Is This The End of Movie Theaters?
05 Dec, 2020
Warner Bros. announced on Thursday an unprecedented movie-distribution strategy for its 2021 theatrical-release slate as the coronavirus pandemic continued to devastate Hollywood.
The movie studio will debut all of its 2021 movies on HBO Max in the US the same day they hit theaters. The movies will be available on HBO Max for one month, after which they’ll leave the streamer and continue to play in theaters.
While the plan is only for 2021 (for now), it could have major and permanent ramifications for Hollywood.
The theatrical window, which has typically been 75 days before a movie can debut on digital or streaming, has shortened during the pandemic. Some movies have skipped theaters entirely this year for video-on-demand and streaming services, and Universal Pictures has struck deals with several major chains to dramatically shorten the window for future releases.
But the announcement from Warner Bros. is a big evolution in these strategies. The studio had committed to theaters just three months ago when it debuted Christopher Nolan’s “Tenet” in cinemas. The movie disappointed at the US box office, though, with $57 million (it earned more than $350 million globally).
This move is a reflection of how big an influence the coronavirus pandemic has had on movie studios, which have experimented with alternative release strategies to theaters. Major chains like Regal and Cineworld are closed in the US and UK, and it’s unclear when they’ll reopen.
Theater stocks took a nosedive on Thursday after the announcement. AMC, the largest theater chain, was down 8% after the announcement.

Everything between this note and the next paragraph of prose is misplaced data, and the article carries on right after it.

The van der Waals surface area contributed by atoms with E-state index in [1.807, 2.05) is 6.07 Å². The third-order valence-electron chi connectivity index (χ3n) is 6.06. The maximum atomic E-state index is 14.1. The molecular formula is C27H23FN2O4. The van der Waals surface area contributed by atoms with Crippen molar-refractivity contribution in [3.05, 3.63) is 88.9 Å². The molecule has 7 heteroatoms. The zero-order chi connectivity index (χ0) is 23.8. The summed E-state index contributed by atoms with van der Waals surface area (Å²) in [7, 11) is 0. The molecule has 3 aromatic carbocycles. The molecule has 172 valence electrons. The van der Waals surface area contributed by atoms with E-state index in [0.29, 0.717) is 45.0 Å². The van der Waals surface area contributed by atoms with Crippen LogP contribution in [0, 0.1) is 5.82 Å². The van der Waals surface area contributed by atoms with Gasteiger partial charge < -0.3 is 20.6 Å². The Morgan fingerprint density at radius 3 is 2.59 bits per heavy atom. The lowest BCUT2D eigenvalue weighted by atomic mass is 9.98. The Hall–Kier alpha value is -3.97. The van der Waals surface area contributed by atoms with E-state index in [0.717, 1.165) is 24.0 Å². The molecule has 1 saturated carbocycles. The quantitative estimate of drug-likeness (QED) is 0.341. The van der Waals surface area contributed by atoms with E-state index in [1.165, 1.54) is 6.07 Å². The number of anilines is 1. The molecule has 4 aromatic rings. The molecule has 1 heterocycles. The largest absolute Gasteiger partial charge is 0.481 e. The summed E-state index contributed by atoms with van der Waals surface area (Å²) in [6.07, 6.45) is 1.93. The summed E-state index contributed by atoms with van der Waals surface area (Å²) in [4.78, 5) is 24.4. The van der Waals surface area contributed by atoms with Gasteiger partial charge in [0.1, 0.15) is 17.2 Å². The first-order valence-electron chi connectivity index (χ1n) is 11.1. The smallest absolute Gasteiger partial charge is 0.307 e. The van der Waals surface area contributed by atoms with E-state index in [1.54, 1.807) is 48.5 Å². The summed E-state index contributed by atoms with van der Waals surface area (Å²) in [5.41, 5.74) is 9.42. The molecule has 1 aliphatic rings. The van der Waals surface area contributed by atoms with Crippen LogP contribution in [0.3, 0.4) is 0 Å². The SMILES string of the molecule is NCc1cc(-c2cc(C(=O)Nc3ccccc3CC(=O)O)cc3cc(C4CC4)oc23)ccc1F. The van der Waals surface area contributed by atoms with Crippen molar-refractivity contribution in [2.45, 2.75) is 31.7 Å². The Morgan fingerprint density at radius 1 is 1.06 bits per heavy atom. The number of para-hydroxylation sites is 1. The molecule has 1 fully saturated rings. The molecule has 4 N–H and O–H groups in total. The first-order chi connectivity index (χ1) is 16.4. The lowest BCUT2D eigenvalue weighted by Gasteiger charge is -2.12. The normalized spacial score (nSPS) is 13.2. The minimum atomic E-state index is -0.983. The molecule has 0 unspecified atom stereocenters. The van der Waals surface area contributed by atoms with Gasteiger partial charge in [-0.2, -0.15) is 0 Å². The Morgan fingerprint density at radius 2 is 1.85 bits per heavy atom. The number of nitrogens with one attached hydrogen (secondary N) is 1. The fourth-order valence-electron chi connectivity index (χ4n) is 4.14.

However, studios make most of their box-office revenue internationally, and Warner Bros. movies will release exclusively in theaters outside the US as intended next year. In 2019, the studio earned $2.85 billion from international markets compared with $1.58 billion domestically.
The move is also a sign that WarnerMedia is looking to boost subscribers for HBO Max, which has struggled to convert those who are already HBO customers.
The service has yet to strike a deal with Roku, one of the largest streaming-distribution platforms, and Variety’s Todd Spangler tweeted on Thursday that the strategy could pressure Roku into making a deal.
WarnerMedia has undergone a heavy shake-up this year under its new CEO, Jason Kilar, that includes hundreds of layoffs and a focus on its streaming business. In August, after WarnerMedia Entertainment and Direct-To-Consumer Chairman Bob Greenblatt and HBO Max Chief Content Officer Kevin Reilly were axed, Warner Bros. CEO Ann Sarnoff was elevated to oversee all film, TV, network, and streaming divisions.
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